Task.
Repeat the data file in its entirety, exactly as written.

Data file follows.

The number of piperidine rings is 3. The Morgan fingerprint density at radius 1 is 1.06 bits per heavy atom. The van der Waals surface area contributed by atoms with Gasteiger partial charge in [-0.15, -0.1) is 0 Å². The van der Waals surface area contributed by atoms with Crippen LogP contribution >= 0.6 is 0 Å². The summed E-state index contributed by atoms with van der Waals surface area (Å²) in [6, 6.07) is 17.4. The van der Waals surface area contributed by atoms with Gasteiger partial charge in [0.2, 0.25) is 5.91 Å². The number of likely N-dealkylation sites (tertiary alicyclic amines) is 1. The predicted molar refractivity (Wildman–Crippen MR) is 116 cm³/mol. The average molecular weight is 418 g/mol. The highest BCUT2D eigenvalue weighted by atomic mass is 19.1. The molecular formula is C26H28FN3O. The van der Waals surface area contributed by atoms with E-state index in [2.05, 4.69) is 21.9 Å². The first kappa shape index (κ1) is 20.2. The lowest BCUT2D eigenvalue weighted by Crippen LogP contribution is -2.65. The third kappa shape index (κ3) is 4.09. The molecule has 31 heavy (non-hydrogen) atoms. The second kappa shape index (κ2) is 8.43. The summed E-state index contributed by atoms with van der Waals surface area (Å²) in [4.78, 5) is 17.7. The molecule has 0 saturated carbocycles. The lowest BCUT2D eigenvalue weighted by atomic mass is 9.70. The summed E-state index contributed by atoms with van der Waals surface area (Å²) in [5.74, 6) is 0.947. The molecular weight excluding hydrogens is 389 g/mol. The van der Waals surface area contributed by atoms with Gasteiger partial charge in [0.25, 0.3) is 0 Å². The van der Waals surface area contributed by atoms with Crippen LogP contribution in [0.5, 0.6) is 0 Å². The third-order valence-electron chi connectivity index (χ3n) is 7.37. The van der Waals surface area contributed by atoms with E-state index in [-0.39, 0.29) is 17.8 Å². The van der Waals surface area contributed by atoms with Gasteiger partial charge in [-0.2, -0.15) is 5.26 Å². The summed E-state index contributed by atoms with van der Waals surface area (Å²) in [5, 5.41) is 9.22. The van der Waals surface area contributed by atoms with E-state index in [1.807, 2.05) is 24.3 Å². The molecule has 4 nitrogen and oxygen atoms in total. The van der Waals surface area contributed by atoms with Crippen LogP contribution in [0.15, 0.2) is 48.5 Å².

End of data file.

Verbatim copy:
The number of piperidine rings is 3. The Morgan fingerprint density at radius 1 is 1.06 bits per heavy atom. The van der Waals surface area contributed by atoms with Gasteiger partial charge in [-0.15, -0.1) is 0 Å². The van der Waals surface area contributed by atoms with Crippen LogP contribution >= 0.6 is 0 Å². The summed E-state index contributed by atoms with van der Waals surface area (Å²) in [6, 6.07) is 17.4. The van der Waals surface area contributed by atoms with Gasteiger partial charge in [0.2, 0.25) is 5.91 Å². The number of likely N-dealkylation sites (tertiary alicyclic amines) is 1. The predicted molar refractivity (Wildman–Crippen MR) is 116 cm³/mol. The average molecular weight is 418 g/mol. The highest BCUT2D eigenvalue weighted by atomic mass is 19.1. The molecular formula is C26H28FN3O. The van der Waals surface area contributed by atoms with E-state index in [2.05, 4.69) is 21.9 Å². The first kappa shape index (κ1) is 20.2. The lowest BCUT2D eigenvalue weighted by Crippen LogP contribution is -2.65. The third kappa shape index (κ3) is 4.09. The molecule has 31 heavy (non-hydrogen) atoms. The second kappa shape index (κ2) is 8.43. The summed E-state index contributed by atoms with van der Waals surface area (Å²) in [4.78, 5) is 17.7. The molecule has 0 saturated carbocycles. The lowest BCUT2D eigenvalue weighted by atomic mass is 9.70. The summed E-state index contributed by atoms with van der Waals surface area (Å²) in [5.74, 6) is 0.947. The molecular weight excluding hydrogens is 389 g/mol. The van der Waals surface area contributed by atoms with Gasteiger partial charge in [0.25, 0.3) is 0 Å². The van der Waals surface area contributed by atoms with Crippen LogP contribution in [0.5, 0.6) is 0 Å². The third-order valence-electron chi connectivity index (χ3n) is 7.37. The van der Waals surface area contributed by atoms with E-state index in [-0.39, 0.29) is 17.8 Å². The van der Waals surface area contributed by atoms with Gasteiger partial charge in [-0.2, -0.15) is 5.26 Å². The summed E-state index contributed by atoms with van der Waals surface area (Å²) in [5, 5.41) is 9.22. The van der Waals surface area contributed by atoms with E-state index in [1.807, 2.05) is 24.3 Å². The molecule has 4 nitrogen and oxygen atoms in total. The van der Waals surface area contributed by atoms with Crippen LogP contribution in [0.15, 0.2) is 48.5 Å².